President on Warriors: It must pain you, you let down Southern Africa: In sport you win, lose but not lose all the time’

President Mugabe

President Mugabe

Robson Sharuko, Harare Bureau
PRESIDENT Mugabe feels the Warriors should be pained by letting down Southern Africa when they crashed at the group stages of the 2017 Nations Cup finals.

He believes it was a tournament where Zimbabwe could have done better had the Warriors found the character to win their opening Group B match against Algeria.

Callisto Pasuwa’s men were the only Southern African representatives in Gabon but suffered a meltdown as they became the first troops of Warriors to fail to win a match at the Afcon finals.

They picked just a point from their three games, to finish bottom of their group, after conceding the highest number of goals in the first phase of the tournament.

Traditional regional football heavyweights Zambia and South Africa, who have won the Nations Cup in the past, fell by the wayside in the battles for a place to qualify for the 2017 Afcon finals.

With the Warriors targeting, at least, a quarter-final place, their elimination at the group stages, without a victory to their credit, came at a huge price with Pasuwa’s contract as the team’s head coach being terminated in the brutality of the painful post-mortem that followed their Gabonese adventure.

The Warriors were just eight minutes from causing the first biggest upset of the 2017 Afcon finals, in their opening Group B showdown against Algeria, only for 2016 CAF African Footballer of the Year, Riyadh Mahrez, to grab a very late equaliser and force a share of the spoils at the Stade de Franceville.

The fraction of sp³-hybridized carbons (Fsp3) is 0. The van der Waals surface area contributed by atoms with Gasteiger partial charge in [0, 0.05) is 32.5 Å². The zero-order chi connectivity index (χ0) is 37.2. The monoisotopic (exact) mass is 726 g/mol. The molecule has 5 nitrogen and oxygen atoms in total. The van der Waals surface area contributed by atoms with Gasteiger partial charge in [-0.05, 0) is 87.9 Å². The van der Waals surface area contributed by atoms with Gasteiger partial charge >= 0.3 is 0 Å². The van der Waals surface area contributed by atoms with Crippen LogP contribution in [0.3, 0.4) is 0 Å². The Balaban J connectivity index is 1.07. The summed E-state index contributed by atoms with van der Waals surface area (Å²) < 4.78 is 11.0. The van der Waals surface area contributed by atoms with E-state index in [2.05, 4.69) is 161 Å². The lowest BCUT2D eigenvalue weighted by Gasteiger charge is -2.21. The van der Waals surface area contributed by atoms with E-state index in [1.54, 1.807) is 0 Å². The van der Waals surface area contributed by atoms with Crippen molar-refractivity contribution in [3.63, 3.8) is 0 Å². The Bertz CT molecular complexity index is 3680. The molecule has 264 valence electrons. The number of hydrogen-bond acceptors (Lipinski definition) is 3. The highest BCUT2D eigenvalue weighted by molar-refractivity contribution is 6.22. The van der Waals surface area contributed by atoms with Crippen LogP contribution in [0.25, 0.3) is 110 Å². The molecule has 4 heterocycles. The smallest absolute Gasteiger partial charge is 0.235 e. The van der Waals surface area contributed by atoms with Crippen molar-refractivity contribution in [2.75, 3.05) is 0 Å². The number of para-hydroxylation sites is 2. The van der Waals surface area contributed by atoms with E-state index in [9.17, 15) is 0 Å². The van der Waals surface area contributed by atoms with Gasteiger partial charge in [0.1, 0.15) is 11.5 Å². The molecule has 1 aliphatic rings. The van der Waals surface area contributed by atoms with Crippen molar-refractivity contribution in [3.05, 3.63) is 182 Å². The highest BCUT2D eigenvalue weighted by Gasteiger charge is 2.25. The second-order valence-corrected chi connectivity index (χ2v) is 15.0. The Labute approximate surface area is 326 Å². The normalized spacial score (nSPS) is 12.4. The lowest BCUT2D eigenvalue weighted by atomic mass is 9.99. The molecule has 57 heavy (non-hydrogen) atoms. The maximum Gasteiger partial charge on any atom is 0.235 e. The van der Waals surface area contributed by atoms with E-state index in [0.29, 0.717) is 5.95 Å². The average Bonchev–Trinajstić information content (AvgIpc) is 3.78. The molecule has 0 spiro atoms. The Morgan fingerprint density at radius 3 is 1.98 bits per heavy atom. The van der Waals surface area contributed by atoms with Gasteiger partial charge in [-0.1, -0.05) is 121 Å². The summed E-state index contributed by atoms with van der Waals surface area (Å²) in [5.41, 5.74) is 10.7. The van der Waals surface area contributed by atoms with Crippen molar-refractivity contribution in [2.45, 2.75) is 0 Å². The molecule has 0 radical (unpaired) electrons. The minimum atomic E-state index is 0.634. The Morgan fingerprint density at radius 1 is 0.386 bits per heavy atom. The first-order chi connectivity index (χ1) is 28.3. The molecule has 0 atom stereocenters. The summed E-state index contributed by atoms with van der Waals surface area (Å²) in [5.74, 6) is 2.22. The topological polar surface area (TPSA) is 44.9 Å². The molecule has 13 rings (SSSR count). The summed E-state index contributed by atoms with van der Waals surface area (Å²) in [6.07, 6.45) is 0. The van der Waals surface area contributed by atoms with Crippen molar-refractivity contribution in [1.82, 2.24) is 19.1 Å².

The goal shattered the Warriors’ spirits, with the players heads notably dropping as they battled the demons inflicted by a lost opportunity to start their campaign with a bang, and they leaked half-a-dozen goals in their following two defeats at the hands of Senegal and Tunisia to crash out of the group stage, for the third straight time, at Africa’s biggest football festival.

President Mugabe feels it would possibly have been a different adventure for the Warriors in Gabon had they held on to their 2-1 lead, in that opening match against Algeria, and defeated the Desert Foxes with the confidence generated from that possible victory blowing winds in their sails in their Gabonese adventure.

In his traditional interview with ZBCtv to mark his 93rd birthday, President Mugabe said he felt the Warriors’ confidence dipped after their failure to collect maximum points against Algeria and they lost their way in their subsequent matches against Senegal and Tunisia.

The President, who said he didn’t support any of the local football sides, revealed he didn’t watch the two defeats suffered at the hands of the Lions of Teranga and the Carthage Eagles.

“Soccer? I thought you would ask me about the performance rather than which team I support,” the President said after being asked which was his favourite local team and also his views on the Warriors’ performance in Gabon.

“The loss (by the Warriors) surprised me after we had performed that well, reasonably well against Algeria but, also in that context I do not know why we couldn’t have managed to stick to the 2-1 score that was in favour of us, and we allowed Algeria to even score towards the end of the match.